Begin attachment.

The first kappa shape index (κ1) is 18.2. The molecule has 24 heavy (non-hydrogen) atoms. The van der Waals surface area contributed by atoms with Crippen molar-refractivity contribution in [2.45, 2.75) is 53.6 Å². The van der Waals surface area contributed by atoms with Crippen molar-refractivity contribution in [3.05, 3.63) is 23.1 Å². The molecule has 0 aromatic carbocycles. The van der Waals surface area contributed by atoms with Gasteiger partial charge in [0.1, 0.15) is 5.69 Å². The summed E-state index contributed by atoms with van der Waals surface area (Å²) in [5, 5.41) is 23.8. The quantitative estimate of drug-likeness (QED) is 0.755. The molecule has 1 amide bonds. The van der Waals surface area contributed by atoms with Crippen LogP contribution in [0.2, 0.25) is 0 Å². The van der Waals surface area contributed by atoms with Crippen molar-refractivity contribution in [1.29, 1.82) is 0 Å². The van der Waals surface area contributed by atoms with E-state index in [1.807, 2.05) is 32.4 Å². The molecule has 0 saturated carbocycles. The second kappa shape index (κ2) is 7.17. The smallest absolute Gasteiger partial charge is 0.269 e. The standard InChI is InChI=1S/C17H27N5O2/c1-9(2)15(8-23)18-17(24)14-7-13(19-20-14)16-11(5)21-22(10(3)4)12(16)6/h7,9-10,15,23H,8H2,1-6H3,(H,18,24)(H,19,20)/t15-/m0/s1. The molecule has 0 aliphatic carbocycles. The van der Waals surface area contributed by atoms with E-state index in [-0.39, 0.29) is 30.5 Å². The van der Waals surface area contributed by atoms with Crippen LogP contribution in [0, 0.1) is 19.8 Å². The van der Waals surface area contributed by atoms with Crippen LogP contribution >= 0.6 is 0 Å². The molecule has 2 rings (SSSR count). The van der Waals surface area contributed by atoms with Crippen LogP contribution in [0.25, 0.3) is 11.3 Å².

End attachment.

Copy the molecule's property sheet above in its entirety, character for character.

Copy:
The first kappa shape index (κ1) is 18.2. The molecule has 24 heavy (non-hydrogen) atoms. The van der Waals surface area contributed by atoms with Crippen molar-refractivity contribution in [2.45, 2.75) is 53.6 Å². The van der Waals surface area contributed by atoms with Crippen molar-refractivity contribution in [3.05, 3.63) is 23.1 Å². The molecule has 0 aromatic carbocycles. The van der Waals surface area contributed by atoms with Gasteiger partial charge in [0.1, 0.15) is 5.69 Å². The summed E-state index contributed by atoms with van der Waals surface area (Å²) in [5, 5.41) is 23.8. The quantitative estimate of drug-likeness (QED) is 0.755. The molecule has 1 amide bonds. The van der Waals surface area contributed by atoms with Crippen LogP contribution in [0.2, 0.25) is 0 Å². The van der Waals surface area contributed by atoms with Crippen molar-refractivity contribution in [1.29, 1.82) is 0 Å². The van der Waals surface area contributed by atoms with E-state index in [1.807, 2.05) is 32.4 Å². The molecule has 0 saturated carbocycles. The second kappa shape index (κ2) is 7.17. The smallest absolute Gasteiger partial charge is 0.269 e. The standard InChI is InChI=1S/C17H27N5O2/c1-9(2)15(8-23)18-17(24)14-7-13(19-20-14)16-11(5)21-22(10(3)4)12(16)6/h7,9-10,15,23H,8H2,1-6H3,(H,18,24)(H,19,20)/t15-/m0/s1. The molecule has 0 aliphatic carbocycles. The van der Waals surface area contributed by atoms with E-state index in [-0.39, 0.29) is 30.5 Å². The van der Waals surface area contributed by atoms with Crippen LogP contribution in [0, 0.1) is 19.8 Å². The van der Waals surface area contributed by atoms with Crippen LogP contribution >= 0.6 is 0 Å². The molecule has 2 rings (SSSR count). The van der Waals surface area contributed by atoms with Crippen LogP contribution in [0.25, 0.3) is 11.3 Å².